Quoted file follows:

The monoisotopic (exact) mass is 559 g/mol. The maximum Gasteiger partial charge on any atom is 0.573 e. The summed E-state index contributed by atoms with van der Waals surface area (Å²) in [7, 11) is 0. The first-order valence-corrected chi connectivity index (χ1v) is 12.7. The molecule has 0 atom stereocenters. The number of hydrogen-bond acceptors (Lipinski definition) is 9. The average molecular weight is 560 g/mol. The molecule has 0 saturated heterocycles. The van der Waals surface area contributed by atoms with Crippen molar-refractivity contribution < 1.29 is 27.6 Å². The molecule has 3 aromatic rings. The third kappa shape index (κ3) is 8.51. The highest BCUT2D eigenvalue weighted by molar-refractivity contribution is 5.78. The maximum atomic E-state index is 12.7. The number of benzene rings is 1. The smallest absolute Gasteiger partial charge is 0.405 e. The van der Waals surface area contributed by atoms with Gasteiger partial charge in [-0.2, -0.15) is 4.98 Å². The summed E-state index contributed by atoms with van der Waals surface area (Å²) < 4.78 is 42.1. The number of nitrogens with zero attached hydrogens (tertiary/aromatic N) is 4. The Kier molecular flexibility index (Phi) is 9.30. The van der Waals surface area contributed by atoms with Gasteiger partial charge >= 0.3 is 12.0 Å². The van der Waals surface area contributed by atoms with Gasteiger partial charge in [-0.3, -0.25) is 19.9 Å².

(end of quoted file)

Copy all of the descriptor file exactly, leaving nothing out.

The monoisotopic (exact) mass is 559 g/mol. The maximum Gasteiger partial charge on any atom is 0.573 e. The summed E-state index contributed by atoms with van der Waals surface area (Å²) in [7, 11) is 0. The first-order valence-corrected chi connectivity index (χ1v) is 12.7. The molecule has 0 atom stereocenters. The number of hydrogen-bond acceptors (Lipinski definition) is 9. The average molecular weight is 560 g/mol. The molecule has 0 saturated heterocycles. The van der Waals surface area contributed by atoms with Crippen molar-refractivity contribution < 1.29 is 27.6 Å². The molecule has 3 aromatic rings. The third kappa shape index (κ3) is 8.51. The highest BCUT2D eigenvalue weighted by molar-refractivity contribution is 5.78. The maximum atomic E-state index is 12.7. The number of benzene rings is 1. The smallest absolute Gasteiger partial charge is 0.405 e. The van der Waals surface area contributed by atoms with Gasteiger partial charge in [-0.2, -0.15) is 4.98 Å². The summed E-state index contributed by atoms with van der Waals surface area (Å²) < 4.78 is 42.1. The number of nitrogens with zero attached hydrogens (tertiary/aromatic N) is 4. The Kier molecular flexibility index (Phi) is 9.30. The van der Waals surface area contributed by atoms with Gasteiger partial charge >= 0.3 is 12.0 Å². The van der Waals surface area contributed by atoms with Gasteiger partial charge in [-0.3, -0.25) is 19.9 Å².